Home > Red Queen (Red Queen #1)(5)

Red Queen (Red Queen #1)(5)
Author: Victoria Aveyard

Mom sighs aloud, shaking her head. “No permanent damage,” she scoffs.

Still nothing about Bree but I’m not worried. He’s the best of us and he’s coming up on his five-year leave. He’ll be home soon, Mom, so stop your worrying. Nothing else to report, at least that I can write in a letter. Gisa, don’t be too much of a show-off even though you deserve to be. Mare, don’t be such a brat all the time and stop beating up that Warren boy. Dad, I’m proud of you. Always. Love all of you.

Your favorite son and brother, Shade.

Like always, Shade’s words pierce through us. I can almost hear his voice if I try hard enough. Then the lights above us suddenly start to whine.

“Did no one put in the ration papers I got yesterday?” I ask before the lights flicker off, plunging us into darkness. As my eyes adjust, I can just see Mom shaking her head.

Gisa groans. “Can we not do this again?” Her chair scrapes as she stands up. “I’m going to bed. Try not to yell.”

But we don’t yell. Seems to be the way of my world—too tired to fight. Mom and Dad retreat to their bedroom, leaving me alone at the table. Normally I’d slip out, but I can’t find the will to do much more than go to sleep.

I climb up yet another ladder to the loft, where Gisa is already snoring. She can sleep like no other, dropping off in a minute or so, while it can sometimes take me hours. I settle into my cot, content to simply lie there and hold Shade’s letter. Like Dad said, it smells strongly of pine.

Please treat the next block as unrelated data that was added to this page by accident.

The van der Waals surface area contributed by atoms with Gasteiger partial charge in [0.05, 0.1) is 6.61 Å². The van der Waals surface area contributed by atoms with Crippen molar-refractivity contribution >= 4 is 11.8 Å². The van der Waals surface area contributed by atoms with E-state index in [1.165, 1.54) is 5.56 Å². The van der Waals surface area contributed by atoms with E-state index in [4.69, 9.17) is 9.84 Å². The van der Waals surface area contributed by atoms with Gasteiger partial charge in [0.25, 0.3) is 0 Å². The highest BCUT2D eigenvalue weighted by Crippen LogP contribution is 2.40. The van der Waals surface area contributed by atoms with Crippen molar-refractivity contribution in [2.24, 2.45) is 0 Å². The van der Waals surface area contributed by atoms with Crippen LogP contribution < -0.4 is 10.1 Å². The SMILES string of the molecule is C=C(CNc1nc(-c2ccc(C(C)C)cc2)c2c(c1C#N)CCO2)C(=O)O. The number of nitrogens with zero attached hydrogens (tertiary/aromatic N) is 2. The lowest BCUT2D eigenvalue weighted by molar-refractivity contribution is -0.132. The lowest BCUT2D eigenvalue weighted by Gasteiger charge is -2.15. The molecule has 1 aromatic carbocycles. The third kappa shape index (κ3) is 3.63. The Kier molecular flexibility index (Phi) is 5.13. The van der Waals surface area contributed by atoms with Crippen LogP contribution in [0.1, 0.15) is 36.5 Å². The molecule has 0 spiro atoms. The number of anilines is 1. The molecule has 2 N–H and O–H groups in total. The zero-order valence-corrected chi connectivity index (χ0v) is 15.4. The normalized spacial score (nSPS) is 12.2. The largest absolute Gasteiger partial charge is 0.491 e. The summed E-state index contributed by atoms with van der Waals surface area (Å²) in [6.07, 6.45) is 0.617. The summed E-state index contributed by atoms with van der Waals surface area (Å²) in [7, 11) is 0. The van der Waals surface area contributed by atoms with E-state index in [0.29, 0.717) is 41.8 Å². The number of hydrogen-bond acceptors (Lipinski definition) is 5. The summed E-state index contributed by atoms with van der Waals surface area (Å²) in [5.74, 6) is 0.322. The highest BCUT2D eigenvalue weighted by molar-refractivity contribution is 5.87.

The river sounds nice tonight, tripping over stones in the riverbank as it lulls me to sleep. Even the old fridge, a rusty battery-run machine that usually whines so hard it hurts my head, doesn’t trouble me tonight. But then a birdcall interrupts my descent into sleep. Kilorn.

No. Go away.

Another call, louder this time. Gisa stirs a little, rolling over into her pillow.

Grumbling to myself, hating Kilorn, I roll out of my cot and slide down the ladder. A normal girl would have tripped over the clutter in the main room, but I have great footing thanks to years of running from officers. I’m down the stilt ladder in a second, landing ankle deep in the mud. Kilorn is waiting, appearing out of the shadows beneath the house.

“I hope you like black eyes because I have no problem giving you one for this—”

The sight of his face stops me short.

He’s been crying. Kilorn does not cry. His knuckles are bleeding too and I bet there’s a wall hurting just as hard somewhere nearby. In spite of myself, in spite of the late hour, I can’t help but feel concerned, even scared for him.

“What is it? What’s wrong?” Without thinking, I take his hand in mine, feeling the blood beneath my fingers. “What happened?”

He takes a moment to respond, working himself up. Now I’m terrified.

“My master—he fell. He died. I’m not an apprentice anymore.”

I try to hold in a gasp, but it echoes anyway, taunting us. Even though he doesn’t have to, even though I know what he’s trying to say, he continues.

“I hadn’t even finished training and now—” He trips over his words. “I’m eighteen. The other fishermen have apprentices. I’m not working. I can’t get work.”